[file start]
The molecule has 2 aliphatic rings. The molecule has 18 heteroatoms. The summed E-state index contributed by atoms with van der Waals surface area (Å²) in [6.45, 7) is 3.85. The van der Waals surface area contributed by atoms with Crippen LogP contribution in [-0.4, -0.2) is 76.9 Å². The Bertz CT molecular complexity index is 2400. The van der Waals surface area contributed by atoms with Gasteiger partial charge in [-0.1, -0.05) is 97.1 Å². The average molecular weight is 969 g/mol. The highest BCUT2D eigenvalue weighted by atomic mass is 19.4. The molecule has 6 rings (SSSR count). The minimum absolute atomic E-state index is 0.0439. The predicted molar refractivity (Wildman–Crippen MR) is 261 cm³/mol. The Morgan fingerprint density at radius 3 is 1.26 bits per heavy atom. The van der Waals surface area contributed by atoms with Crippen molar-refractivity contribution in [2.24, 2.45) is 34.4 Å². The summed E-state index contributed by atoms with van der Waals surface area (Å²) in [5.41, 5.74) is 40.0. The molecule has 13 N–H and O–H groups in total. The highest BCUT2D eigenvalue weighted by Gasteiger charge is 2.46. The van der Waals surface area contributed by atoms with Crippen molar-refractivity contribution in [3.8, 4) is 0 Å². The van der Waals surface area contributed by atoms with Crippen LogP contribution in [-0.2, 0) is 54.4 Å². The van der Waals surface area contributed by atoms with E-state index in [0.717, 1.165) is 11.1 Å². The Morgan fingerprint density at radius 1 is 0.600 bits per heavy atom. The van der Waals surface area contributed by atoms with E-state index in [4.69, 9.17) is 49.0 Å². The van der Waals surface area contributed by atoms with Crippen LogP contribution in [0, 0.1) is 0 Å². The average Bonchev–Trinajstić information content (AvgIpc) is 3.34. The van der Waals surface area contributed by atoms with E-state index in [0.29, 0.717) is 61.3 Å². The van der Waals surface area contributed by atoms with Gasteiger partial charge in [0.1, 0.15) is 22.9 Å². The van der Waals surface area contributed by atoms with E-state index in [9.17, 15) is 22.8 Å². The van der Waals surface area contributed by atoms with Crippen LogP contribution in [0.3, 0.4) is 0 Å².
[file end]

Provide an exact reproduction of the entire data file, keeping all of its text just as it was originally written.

The molecule has 2 aliphatic rings. The molecule has 18 heteroatoms. The summed E-state index contributed by atoms with van der Waals surface area (Å²) in [6.45, 7) is 3.85. The van der Waals surface area contributed by atoms with Crippen LogP contribution in [-0.4, -0.2) is 76.9 Å². The Bertz CT molecular complexity index is 2400. The van der Waals surface area contributed by atoms with Gasteiger partial charge in [-0.1, -0.05) is 97.1 Å². The average molecular weight is 969 g/mol. The highest BCUT2D eigenvalue weighted by atomic mass is 19.4. The molecule has 6 rings (SSSR count). The minimum absolute atomic E-state index is 0.0439. The predicted molar refractivity (Wildman–Crippen MR) is 261 cm³/mol. The Morgan fingerprint density at radius 3 is 1.26 bits per heavy atom. The van der Waals surface area contributed by atoms with Crippen molar-refractivity contribution in [2.24, 2.45) is 34.4 Å². The summed E-state index contributed by atoms with van der Waals surface area (Å²) in [5.41, 5.74) is 40.0. The molecule has 13 N–H and O–H groups in total. The highest BCUT2D eigenvalue weighted by Gasteiger charge is 2.46. The van der Waals surface area contributed by atoms with Crippen molar-refractivity contribution in [3.8, 4) is 0 Å². The van der Waals surface area contributed by atoms with Crippen LogP contribution in [-0.2, 0) is 54.4 Å². The van der Waals surface area contributed by atoms with E-state index in [0.717, 1.165) is 11.1 Å². The Morgan fingerprint density at radius 1 is 0.600 bits per heavy atom. The van der Waals surface area contributed by atoms with E-state index in [4.69, 9.17) is 49.0 Å². The van der Waals surface area contributed by atoms with Crippen LogP contribution in [0, 0.1) is 0 Å². The average Bonchev–Trinajstić information content (AvgIpc) is 3.34. The van der Waals surface area contributed by atoms with E-state index in [0.29, 0.717) is 61.3 Å². The van der Waals surface area contributed by atoms with Gasteiger partial charge in [0.1, 0.15) is 22.9 Å². The van der Waals surface area contributed by atoms with E-state index in [9.17, 15) is 22.8 Å². The van der Waals surface area contributed by atoms with Crippen LogP contribution in [0.3, 0.4) is 0 Å².